Friday, November 20, 2009

Eliminating Verbal Recall

During the last week, we've trained almost every day. We've trained three times at Cheltenham, once on a nearby field, and once, today, at Twin Ponds.

The day we trained on the field, Lumi and Laddie each ran a triple blind, 50-90-140 yards.

The other days were all land-water-land retrieves. I had given up on water work earlier this fall because the weather had gotten so cold, but it warmed up again and I'm seriously considering running them in a double Hunt Test in South Carolina in December. Accordingly, I felt we should focus on the one problem they both had in the last test, and that Laddie has had on a continuing basis, which is returning across water.

This week, I made a new change in our training procedure. The results have been so excellent that I wonder if the new procedure could have been used all along, but I'm not sure whether that would have been possible. If I ever train another retriever, I'll try it this way for sure.

The change was simply to forego any voice cues for recall. In the case of water retrieves with the bird on land, I wait for the dog to reach the duck and shake off, which both of my dogs invariably do when they get to the bird, or sometimes earlier as they get out of the water. When they are standing at the bird and have shaken off, I blow come-in whistle (CIW) one time. Our CIW has evolved to tweeeet-tweet-tweet-tweet.

For water retrieves with the bird in water (which have never been a problem) or at the shoreline, I blow CIW as soon as the dog is about to reach the bird.

Once I blow CIW, either the dog picks up the bird and comes back, or she doesn't. I give her a moment to pick up the bird, and if she doesn't do so, or if she does so but doesn't get back in the water, or if she does so but then puts it down again, I instantly call "sit" and walk around the shoreline to her. When I arrive, I slip on her lead, walk her gently back to the SL, and run her again. As I've mentioned in previous posts, I call this procedure of picking the dog up a Walk Out (WO). The important modification for this week's sessions was eliminating the voice recall, also continuing to drastically curtail tolerance for dawdling on the pickup and water re-entry.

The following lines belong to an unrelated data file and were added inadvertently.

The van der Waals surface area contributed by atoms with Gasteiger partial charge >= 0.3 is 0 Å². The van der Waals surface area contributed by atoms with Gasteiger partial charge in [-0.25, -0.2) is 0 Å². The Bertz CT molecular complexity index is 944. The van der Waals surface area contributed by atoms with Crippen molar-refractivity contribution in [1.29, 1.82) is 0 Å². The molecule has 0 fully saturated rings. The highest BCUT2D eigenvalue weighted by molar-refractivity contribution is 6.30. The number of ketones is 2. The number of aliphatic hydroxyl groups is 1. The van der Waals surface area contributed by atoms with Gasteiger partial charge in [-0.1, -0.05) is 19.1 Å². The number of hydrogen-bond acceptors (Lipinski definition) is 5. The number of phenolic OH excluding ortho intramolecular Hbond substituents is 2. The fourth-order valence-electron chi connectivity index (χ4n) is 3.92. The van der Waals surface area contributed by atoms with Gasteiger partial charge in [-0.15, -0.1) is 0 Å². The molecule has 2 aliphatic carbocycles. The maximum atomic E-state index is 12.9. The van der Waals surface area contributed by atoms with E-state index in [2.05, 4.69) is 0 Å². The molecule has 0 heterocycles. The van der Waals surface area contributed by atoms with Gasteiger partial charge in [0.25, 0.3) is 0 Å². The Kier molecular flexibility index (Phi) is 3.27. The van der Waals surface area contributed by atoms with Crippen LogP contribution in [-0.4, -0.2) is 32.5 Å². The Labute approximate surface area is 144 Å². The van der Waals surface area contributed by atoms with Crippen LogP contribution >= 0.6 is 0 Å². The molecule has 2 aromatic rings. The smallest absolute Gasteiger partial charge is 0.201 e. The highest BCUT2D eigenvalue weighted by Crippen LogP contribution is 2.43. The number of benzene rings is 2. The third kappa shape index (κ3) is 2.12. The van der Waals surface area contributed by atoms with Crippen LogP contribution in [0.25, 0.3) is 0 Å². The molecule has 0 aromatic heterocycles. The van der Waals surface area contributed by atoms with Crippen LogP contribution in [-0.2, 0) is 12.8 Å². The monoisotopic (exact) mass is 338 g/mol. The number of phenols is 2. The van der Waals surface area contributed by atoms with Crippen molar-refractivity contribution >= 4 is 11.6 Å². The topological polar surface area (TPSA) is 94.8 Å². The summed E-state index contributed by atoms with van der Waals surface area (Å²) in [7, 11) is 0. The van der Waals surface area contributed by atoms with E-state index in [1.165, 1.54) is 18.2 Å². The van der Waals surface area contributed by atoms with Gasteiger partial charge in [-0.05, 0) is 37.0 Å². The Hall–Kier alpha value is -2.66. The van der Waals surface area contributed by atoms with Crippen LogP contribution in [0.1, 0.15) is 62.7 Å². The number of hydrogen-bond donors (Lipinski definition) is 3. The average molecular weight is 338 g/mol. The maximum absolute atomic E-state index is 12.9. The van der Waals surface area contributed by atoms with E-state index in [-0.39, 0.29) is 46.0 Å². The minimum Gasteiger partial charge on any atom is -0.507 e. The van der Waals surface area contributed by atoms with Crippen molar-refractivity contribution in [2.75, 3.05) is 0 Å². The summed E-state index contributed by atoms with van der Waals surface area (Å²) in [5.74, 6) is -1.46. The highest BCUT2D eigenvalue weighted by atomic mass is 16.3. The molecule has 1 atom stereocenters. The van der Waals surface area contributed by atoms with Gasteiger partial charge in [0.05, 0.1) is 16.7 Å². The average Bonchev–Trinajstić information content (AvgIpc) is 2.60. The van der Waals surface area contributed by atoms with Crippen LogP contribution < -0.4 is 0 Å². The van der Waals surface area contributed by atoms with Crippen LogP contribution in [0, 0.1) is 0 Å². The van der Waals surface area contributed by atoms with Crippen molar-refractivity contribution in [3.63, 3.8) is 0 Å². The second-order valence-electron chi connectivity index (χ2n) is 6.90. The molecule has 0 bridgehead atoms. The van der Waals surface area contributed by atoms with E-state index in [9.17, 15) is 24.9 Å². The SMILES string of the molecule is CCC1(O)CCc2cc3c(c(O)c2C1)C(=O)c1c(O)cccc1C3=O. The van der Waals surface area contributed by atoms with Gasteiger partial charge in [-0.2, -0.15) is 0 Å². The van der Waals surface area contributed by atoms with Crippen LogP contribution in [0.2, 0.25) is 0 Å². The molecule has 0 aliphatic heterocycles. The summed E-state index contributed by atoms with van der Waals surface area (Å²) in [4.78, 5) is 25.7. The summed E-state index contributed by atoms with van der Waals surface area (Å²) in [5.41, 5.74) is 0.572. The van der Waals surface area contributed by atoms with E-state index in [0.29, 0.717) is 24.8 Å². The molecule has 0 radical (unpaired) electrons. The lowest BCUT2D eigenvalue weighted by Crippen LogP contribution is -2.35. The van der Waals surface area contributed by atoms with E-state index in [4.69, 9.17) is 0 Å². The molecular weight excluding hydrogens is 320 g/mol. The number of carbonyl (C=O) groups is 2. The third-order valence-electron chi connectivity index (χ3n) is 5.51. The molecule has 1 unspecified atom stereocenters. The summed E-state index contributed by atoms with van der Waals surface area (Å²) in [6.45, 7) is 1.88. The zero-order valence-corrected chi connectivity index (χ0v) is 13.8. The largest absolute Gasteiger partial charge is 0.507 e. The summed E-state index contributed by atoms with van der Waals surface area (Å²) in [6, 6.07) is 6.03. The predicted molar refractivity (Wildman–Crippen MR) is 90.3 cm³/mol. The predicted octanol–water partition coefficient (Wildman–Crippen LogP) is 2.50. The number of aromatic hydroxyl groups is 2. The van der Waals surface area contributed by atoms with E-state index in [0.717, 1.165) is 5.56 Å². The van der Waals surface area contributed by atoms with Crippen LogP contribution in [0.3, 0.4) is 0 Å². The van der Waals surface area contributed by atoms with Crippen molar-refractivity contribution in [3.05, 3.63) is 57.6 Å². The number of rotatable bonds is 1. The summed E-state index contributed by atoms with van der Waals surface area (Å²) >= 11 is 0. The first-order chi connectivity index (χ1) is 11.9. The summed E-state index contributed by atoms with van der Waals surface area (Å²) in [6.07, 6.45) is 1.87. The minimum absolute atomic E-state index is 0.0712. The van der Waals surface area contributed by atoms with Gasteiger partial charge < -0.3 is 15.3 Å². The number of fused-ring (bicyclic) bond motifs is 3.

I've used this procedure at least a dozen times with each dog. Laddie has had almost no WOs, while Lumi has had 4-5 WOs total. In not one instance has either dog required a second WO on the same retrieve, and both dogs have had fewer and fewer need for WOs as the week has progressed, with neither dog requiring a WO in either yesterday's session at Cheltenham or today's session at Twin Ponds. To me, that adds to the evidence that the WO has at least a short-term reinforcing effect on high-quality pickups and returns.

Eliminating the voice recall seems to have strengthened the effectiveness of the WO. Perhaps this is because it simplifies the context and response equation for the dog. Perhaps it's because the verbal recall acts as a reinforcer for the undesired behavior of dawdling, and eliminating that reinforcer has led in the direction of extinction of the dawdling. Perhaps some other force is at work. For whatever reason, it seems clear that use of a voice recall is detrimental to my dogs' performance, at least at this stage in their development.

We also continued with change I made a month ago, but it has only applied to Lumi, as it turns out. That change was to permit the dog to run the bank on returns, while still requiring a straight line from the SL to the bird. Laddie has not attempted this, though I would permit it, even encourage it, if he did so. Lumi, on the other hand, has taken advantage of this option several times, and it seems to have significantly improved her confidence and motivation. I only regret not teaching it to her earlier in her career. As mentioned in an earlier post, she would have earned her Senior Hunter title on our last test if she had known this option was available to her.

The photo below shows one of our more challenging and interesting retrieves over the last week. The distance is 100 yards, and the line requires the dog to go on and off one point, then past a second point on the right. Another challenge is that section of water on the far side of the first point is a stickpond with considerable underwater debris as well as tree stumps visible at the surface.

Lumi, running second, had great difficulty being handled into the stickpond, requiring many casts as she repeatedly tried to stay on the first point, veer right to the second point, or come back in toward the SL, all in order to avoid the stickpond. She did finally complete the retrieve, however, and had no difficulty with her return, on which she steered to the left side of the debris, then turned back in toward the first point.

When Laddie ran this retrieve, by contrast, he leapt into the water, accepted handling to keep him from veering too far right as he swam hard to the first point, took a WSC back off the first point with a second exuberant big air water entry, drove hard toward the lining pole with complete disregard for debris, decoys, tree stumps, leaves and any other diversion, grabbed the dummy (I had inadvertently left our ducks at home for this session), trotted back into the water, and swam straight back, again ignoring the second point and then crossing the first point, finally climbing out and cheerfully delivering his prize. I was stunned at the quality of his performance and how easy he made it look.


20091120 LWLWL retrieve

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